Racism is an issue that occurs everywhere regardless if it is at work or in school. It scars the cultural, economic, and political life of an individual whether acts of racism are done subtly or not. In many ways, racial and ethnic discrimination blur the lines of what are accepted and unaccepted norms and behaviors in society. People who have issues about other people’s races or ethnicity usually use violence and verbal abuse to show superiority and make others feel inferior. In schools and universities, one of the issues that confront America now is whether or not to accept students applying for continuing education who belong to another race or ethnicity. Racism in universities must stop if universities want to have a diverse product of students who are equipped to handle life situations after graduation.
There is an apparent division on this issue because one side says admission requirements should be based on academic merit and qualifications and not on racial conditions. This belief is brought about by the idea that everybody must be given equal chances at higher education, instead of making it available only to a few. This means anyone who passes the admission exams should be accepted regardless of race, ethnicity, gender, or financial status in life. While this seems a logical way of looking at college admissions requirements, there are supporters who believe that accepting racially diverse student population provides better educational opportunities for students. This is because a racially diverse university population exposes students to various ways of thinking and different experiences that would help them deal with real-life situations in school and at work.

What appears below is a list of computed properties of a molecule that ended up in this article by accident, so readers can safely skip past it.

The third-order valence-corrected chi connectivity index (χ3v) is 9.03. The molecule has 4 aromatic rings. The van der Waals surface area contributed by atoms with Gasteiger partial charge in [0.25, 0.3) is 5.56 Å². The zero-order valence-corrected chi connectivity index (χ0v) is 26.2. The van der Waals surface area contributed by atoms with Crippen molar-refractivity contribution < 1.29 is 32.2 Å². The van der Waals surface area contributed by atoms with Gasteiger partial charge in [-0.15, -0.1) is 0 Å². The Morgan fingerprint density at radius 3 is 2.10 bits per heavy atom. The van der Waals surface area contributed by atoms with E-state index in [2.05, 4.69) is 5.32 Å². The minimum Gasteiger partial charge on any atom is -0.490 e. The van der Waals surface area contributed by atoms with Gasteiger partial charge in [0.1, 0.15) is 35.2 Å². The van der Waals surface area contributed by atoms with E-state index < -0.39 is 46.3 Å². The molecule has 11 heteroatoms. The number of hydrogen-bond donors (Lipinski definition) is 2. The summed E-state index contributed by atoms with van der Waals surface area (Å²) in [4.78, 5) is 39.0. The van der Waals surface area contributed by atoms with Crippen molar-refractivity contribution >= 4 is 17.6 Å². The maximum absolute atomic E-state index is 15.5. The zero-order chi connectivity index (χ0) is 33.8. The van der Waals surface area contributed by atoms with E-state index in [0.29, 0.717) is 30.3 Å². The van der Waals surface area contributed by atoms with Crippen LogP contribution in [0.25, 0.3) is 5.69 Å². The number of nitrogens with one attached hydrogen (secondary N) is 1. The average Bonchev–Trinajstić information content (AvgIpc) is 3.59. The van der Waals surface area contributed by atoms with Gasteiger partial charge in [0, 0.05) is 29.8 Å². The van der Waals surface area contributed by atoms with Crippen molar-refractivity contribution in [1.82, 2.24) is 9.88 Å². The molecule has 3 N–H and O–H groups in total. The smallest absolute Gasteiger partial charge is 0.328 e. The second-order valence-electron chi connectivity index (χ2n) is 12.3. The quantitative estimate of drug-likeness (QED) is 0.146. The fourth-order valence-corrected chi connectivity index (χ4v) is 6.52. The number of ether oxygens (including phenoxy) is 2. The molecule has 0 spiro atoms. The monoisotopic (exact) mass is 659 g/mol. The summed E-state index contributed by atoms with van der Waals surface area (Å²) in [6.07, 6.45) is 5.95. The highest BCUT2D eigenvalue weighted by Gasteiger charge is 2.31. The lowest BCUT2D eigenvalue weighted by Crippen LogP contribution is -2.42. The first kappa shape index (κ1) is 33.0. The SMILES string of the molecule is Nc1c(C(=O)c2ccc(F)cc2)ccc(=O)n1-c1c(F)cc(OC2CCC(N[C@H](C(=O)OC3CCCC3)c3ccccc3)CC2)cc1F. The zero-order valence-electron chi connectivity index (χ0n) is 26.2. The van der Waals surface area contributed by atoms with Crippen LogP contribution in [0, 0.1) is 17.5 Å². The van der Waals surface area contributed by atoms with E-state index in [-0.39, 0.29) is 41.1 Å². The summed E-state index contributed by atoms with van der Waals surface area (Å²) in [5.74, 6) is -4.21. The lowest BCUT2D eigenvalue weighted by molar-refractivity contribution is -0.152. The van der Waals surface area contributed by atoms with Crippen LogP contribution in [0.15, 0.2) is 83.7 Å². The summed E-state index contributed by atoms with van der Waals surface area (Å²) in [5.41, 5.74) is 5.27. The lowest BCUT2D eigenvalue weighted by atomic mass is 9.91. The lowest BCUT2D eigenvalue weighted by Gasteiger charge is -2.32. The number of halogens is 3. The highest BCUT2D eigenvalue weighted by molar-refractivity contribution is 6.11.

In a Gallup Poll carried out on June 13-July 15, 2013, about two-thirds of Americans who participated in the survey said that academic merit should weigh more than race and gender issues. This means scholastic standing should be the basis of acceptance regardless if only a handful of minority students are accepted into college programs. However, supporters asserted that universities must “promote diversity on college campuses” (Jones) because the possibility of low admission rate for racial groups is high. If universities continue admitting only those who pass admission requirements based on academic standing, then the educational system does not help those who belong to minority groups and will not benefit from a racially diverse student population.
Disregarding racial concerns in university acceptance requirements means lesser educational opportunities for minorities living in America, especially those who do not have strong educational credentials. As an example, a student who comes from another race may have experienced academic disadvantages based on education standards the individual received from elementary to high school. Thomas, Alexander, & Eckland (1979) believe that giving these types of students considerations in university admissions will only result to a difficult college educational experience (p. 136). In addition, there is a general feeling that it is unreasonable and unjust if other students are accepted easily into college programs simply because of racial conditions, while those who are academically qualified will have to slug it out with others to get a university slot in a college of their choice.